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Researchers say a mouth rinse may be effective in determining heart disease risk. Thomas Winz/Getty Images
  • Researchers report that a simple mouth rinse that checks white blood cell levels may be helpful in predicting heart disease.
  • They say the rinse can detect gum inflammation that can lead to periodontitis, a condition linked to cardiovascular disease.
  • Experts say you can lower your risk of gum disease by not smoking as well as brushing and flossing your teeth regularly.

A simple oral rinse to check levels of white blood cells might be able to predict the risk of heart disease, according to a study published August 18 in the journal Frontiers of Oral Health.

Gum inflammation can lead to periodontitis, which is linked to heart disease.

The researchers evaluated younger adults without diagnosed periodontal problems to determine if lower levels of oral inflammation can be clinically relevant to cardiovascular health.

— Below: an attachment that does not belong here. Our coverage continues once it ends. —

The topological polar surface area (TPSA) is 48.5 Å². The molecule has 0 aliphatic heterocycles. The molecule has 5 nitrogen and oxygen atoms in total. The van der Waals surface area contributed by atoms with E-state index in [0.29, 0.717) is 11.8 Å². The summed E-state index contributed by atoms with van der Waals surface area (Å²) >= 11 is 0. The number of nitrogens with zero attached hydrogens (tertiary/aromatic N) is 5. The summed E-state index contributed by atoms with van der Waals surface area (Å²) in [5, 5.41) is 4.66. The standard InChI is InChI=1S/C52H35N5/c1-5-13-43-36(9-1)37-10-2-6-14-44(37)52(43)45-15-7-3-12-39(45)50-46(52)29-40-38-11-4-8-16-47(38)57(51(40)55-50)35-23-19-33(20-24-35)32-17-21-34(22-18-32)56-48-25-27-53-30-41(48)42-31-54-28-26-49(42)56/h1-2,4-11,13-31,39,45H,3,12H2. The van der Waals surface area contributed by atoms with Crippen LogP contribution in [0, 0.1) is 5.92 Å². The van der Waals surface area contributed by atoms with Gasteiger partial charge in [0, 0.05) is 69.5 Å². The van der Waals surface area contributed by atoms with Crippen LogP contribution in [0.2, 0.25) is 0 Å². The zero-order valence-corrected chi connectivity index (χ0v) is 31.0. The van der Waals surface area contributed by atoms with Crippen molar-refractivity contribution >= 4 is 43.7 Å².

In the pilot study, researchers assessed 28 non-smokers between the ages of 18 and 30 without co-morbid conditions or medications that could affect cardiovascular risk.

The researchers used a simple oral rinse to measure the level of white blood cells in the saliva of healthy adults to see if there was a connection to heart disease. The process was as follows:

  • Each participant fasted for 6 hours before visiting the lab.
  • They then rinsed their mouth with water.
  • Then they rinsed with a saline solution.